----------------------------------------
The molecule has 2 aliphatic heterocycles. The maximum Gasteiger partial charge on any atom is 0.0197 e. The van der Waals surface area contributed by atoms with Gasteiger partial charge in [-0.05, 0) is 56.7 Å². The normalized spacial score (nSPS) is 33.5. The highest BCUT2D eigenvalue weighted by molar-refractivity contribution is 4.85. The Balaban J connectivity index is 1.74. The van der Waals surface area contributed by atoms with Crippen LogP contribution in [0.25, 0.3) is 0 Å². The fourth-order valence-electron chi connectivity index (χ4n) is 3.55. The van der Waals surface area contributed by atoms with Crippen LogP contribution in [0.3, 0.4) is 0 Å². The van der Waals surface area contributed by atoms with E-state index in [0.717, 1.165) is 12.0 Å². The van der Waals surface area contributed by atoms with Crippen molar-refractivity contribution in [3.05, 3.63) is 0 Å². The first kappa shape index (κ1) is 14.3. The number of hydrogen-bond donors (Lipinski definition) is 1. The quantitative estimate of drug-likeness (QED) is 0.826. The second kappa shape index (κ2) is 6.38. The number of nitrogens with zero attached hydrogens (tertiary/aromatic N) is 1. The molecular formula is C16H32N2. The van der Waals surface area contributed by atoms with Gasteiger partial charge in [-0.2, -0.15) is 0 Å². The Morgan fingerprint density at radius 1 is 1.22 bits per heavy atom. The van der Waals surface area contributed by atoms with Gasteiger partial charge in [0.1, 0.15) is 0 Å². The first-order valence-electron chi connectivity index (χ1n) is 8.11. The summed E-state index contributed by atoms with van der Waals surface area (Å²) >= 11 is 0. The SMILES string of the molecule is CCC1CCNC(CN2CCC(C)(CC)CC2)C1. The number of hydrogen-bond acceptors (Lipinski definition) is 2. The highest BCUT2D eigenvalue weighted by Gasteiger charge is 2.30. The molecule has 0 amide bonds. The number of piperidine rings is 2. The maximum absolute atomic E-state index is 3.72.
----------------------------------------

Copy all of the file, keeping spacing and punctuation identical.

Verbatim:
The molecule has 2 aliphatic heterocycles. The maximum Gasteiger partial charge on any atom is 0.0197 e. The van der Waals surface area contributed by atoms with Gasteiger partial charge in [-0.05, 0) is 56.7 Å². The normalized spacial score (nSPS) is 33.5. The highest BCUT2D eigenvalue weighted by molar-refractivity contribution is 4.85. The Balaban J connectivity index is 1.74. The van der Waals surface area contributed by atoms with Crippen LogP contribution in [0.25, 0.3) is 0 Å². The fourth-order valence-electron chi connectivity index (χ4n) is 3.55. The van der Waals surface area contributed by atoms with Crippen LogP contribution in [0.3, 0.4) is 0 Å². The van der Waals surface area contributed by atoms with E-state index in [0.717, 1.165) is 12.0 Å². The van der Waals surface area contributed by atoms with Crippen molar-refractivity contribution in [3.05, 3.63) is 0 Å². The first kappa shape index (κ1) is 14.3. The number of hydrogen-bond donors (Lipinski definition) is 1. The quantitative estimate of drug-likeness (QED) is 0.826. The second kappa shape index (κ2) is 6.38. The number of nitrogens with zero attached hydrogens (tertiary/aromatic N) is 1. The molecular formula is C16H32N2. The van der Waals surface area contributed by atoms with Gasteiger partial charge in [-0.2, -0.15) is 0 Å². The Morgan fingerprint density at radius 1 is 1.22 bits per heavy atom. The van der Waals surface area contributed by atoms with Gasteiger partial charge in [0.1, 0.15) is 0 Å². The first-order valence-electron chi connectivity index (χ1n) is 8.11. The summed E-state index contributed by atoms with van der Waals surface area (Å²) >= 11 is 0. The SMILES string of the molecule is CCC1CCNC(CN2CCC(C)(CC)CC2)C1. The number of hydrogen-bond acceptors (Lipinski definition) is 2. The highest BCUT2D eigenvalue weighted by Gasteiger charge is 2.30. The molecule has 0 amide bonds. The number of piperidine rings is 2. The maximum absolute atomic E-state index is 3.72.